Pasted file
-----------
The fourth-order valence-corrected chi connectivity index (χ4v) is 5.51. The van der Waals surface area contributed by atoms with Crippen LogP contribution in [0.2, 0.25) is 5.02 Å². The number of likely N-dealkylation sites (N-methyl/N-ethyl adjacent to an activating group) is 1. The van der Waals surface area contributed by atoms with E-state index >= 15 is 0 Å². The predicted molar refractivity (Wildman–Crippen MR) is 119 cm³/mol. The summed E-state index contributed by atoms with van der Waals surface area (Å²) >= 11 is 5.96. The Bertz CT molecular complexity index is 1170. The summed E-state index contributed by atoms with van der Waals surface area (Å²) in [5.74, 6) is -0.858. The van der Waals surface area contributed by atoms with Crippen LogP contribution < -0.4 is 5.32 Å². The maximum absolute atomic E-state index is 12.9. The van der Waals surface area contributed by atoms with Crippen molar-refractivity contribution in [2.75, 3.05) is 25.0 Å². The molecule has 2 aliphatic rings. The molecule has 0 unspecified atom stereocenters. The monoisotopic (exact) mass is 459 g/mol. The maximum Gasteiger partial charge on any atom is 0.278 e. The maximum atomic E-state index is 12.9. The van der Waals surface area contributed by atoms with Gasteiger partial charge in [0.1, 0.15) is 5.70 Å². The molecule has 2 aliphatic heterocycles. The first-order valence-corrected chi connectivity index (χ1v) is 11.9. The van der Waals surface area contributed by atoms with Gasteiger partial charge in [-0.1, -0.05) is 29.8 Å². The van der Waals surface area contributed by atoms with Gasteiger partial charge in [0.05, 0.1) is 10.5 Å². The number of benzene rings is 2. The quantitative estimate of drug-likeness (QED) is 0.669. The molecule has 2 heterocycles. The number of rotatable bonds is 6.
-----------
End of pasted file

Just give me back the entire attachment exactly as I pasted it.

The fourth-order valence-corrected chi connectivity index (χ4v) is 5.51. The van der Waals surface area contributed by atoms with Crippen LogP contribution in [0.2, 0.25) is 5.02 Å². The number of likely N-dealkylation sites (N-methyl/N-ethyl adjacent to an activating group) is 1. The van der Waals surface area contributed by atoms with E-state index >= 15 is 0 Å². The predicted molar refractivity (Wildman–Crippen MR) is 119 cm³/mol. The summed E-state index contributed by atoms with van der Waals surface area (Å²) >= 11 is 5.96. The Bertz CT molecular complexity index is 1170. The summed E-state index contributed by atoms with van der Waals surface area (Å²) in [5.74, 6) is -0.858. The van der Waals surface area contributed by atoms with Crippen LogP contribution < -0.4 is 5.32 Å². The maximum absolute atomic E-state index is 12.9. The van der Waals surface area contributed by atoms with Crippen molar-refractivity contribution in [2.75, 3.05) is 25.0 Å². The molecule has 2 aliphatic rings. The molecule has 0 unspecified atom stereocenters. The monoisotopic (exact) mass is 459 g/mol. The maximum Gasteiger partial charge on any atom is 0.278 e. The maximum atomic E-state index is 12.9. The van der Waals surface area contributed by atoms with Gasteiger partial charge in [0.1, 0.15) is 5.70 Å². The molecule has 2 aliphatic heterocycles. The first-order valence-corrected chi connectivity index (χ1v) is 11.9. The van der Waals surface area contributed by atoms with Gasteiger partial charge in [-0.1, -0.05) is 29.8 Å². The van der Waals surface area contributed by atoms with Gasteiger partial charge in [0.05, 0.1) is 10.5 Å². The number of benzene rings is 2. The quantitative estimate of drug-likeness (QED) is 0.669. The molecule has 2 heterocycles. The number of rotatable bonds is 6.